Jared Lankford: True fans involved in the relationship business
I have been privileged to call a few sporting events on local radio in recent years.
Radio broadcasting captivated my imagination as a child, and it is something that I thoroughly enjoy.
My first taste of audio mass communication came as an 8-year-old reading public service announcements at KBTN in Neosho for National 4-H Week.
PSAs are pre-written, 30-second informative pieces that make the listener think, react or learn about a certain subject.
A quarter-of-a-century later, I still read PSAs, just during athletic events. One that I am required to read from time to time begins with this phrase.
"The score of any athletic event is generally forgotten over time, but the actions of players, coaches and spectators leave lasting impressions."
While this PSA is designed to remind fans of players about their actions during a contest, it draws upon the idea of leaving a legacy.
On Thursday, I was given a double-dose reminder of exactly what this PSA means.
The day started out with over 20 members of my family assembling at a community room in Seneca to watch the Citrus Bowl with Missouri and Minnesota.
My family members are devout Tigers fans. Yet, on this day, my uncle chose to throw his allegiance to the side of the Golden Gophers.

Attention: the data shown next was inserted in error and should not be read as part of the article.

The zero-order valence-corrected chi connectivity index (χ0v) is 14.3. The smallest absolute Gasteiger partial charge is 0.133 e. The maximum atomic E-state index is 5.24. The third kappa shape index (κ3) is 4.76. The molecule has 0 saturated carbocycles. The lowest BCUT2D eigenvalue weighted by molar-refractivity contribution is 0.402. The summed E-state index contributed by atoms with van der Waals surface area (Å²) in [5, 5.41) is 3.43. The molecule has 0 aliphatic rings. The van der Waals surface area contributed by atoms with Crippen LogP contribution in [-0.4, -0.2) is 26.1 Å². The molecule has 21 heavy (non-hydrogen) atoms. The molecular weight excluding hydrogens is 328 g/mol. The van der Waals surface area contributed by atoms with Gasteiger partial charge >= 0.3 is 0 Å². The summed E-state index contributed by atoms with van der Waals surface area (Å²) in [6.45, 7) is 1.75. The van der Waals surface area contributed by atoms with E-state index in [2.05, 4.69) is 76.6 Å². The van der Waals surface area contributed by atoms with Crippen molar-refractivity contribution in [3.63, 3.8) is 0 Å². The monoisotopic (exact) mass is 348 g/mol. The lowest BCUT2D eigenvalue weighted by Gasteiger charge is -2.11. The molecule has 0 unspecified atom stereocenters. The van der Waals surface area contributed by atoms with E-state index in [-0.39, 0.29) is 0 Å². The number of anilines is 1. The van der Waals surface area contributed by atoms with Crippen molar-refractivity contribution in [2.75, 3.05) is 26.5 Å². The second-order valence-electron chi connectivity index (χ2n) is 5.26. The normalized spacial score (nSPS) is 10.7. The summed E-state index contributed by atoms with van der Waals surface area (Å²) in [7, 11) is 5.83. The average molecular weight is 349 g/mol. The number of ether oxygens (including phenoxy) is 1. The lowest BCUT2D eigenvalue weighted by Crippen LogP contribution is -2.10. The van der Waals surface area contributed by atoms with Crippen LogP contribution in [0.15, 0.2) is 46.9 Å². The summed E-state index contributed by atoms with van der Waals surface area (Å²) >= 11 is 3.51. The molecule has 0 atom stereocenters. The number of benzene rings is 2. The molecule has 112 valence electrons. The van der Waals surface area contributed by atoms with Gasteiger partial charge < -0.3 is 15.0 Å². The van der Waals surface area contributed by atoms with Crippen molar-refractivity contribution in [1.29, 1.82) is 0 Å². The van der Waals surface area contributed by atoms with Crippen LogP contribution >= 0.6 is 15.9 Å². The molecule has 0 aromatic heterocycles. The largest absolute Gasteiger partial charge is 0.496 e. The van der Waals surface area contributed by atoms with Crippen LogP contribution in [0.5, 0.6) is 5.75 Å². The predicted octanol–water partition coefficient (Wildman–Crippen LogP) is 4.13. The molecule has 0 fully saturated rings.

On the surface, it seemed like a recipe for disaster, with him upsetting the balance of Mizzou fandom that permeates the Lankford household, not to mention he is a Missouri alumnus.
However, being a true fan is about relationships. If you watch two teams, that you've never seen play, you try to find something you can relate to, something to hold your interest.
What caused my uncle to change half-a-century of loyalties for one game was the Gophers coach, Jerry Kill.
My uncle was the superintendent at Webb City when Kill was hired and led the Cardinals to their first football state title.
My uncle recalled what a great motivator Kill was and that his drive to make those around him better was very endearing.
I personally remember watching Kill's Cardinals defeat Sumner for the title in 1989. I also recall his Emporia State teams playing MSSU in Joplin. Kill was also the coach at Southern Illinois when they played my alma mater, Missouri State.
Kill's influence has even reached Monett and Cassville. Bret Gosch, former Wildcats coach, and Lance Gosch football coach at Reeds Spring, were exposed to Kill at Webb City where their father, Tom, was the athletic director.
With all these ties, we were not lacking for conversations pieces.
Thursday night, I found myself watching the Sugar Bowl. With each carry the Buckeyes' running back Ezekiel Elliot received, my fan side wanted Alabama to gang tackle him, but the journalist side reflected back to a November Saturday, two years ago when I watched him run up and down the field at Burl Fowler Stadium in Monett.
Being able to relate to people, places and events is one quality that makes sports great, in my opinion.
We may not recall the final scores of games, but we remember good seasons, great players, defining moments and we cherish them.
The PSA concludes with: "The next time you attend a high school game, think of how history will remember you."
We tend to gravitate to events that we can related to, I would hope that years from now, we can relate to a coach or a player like my uncle can to Jerry Kill.
Jared Lankford is the sports editor of the Cassville Democrat. He may be reached at 417-847-2610 or firstname.lastname@example.org.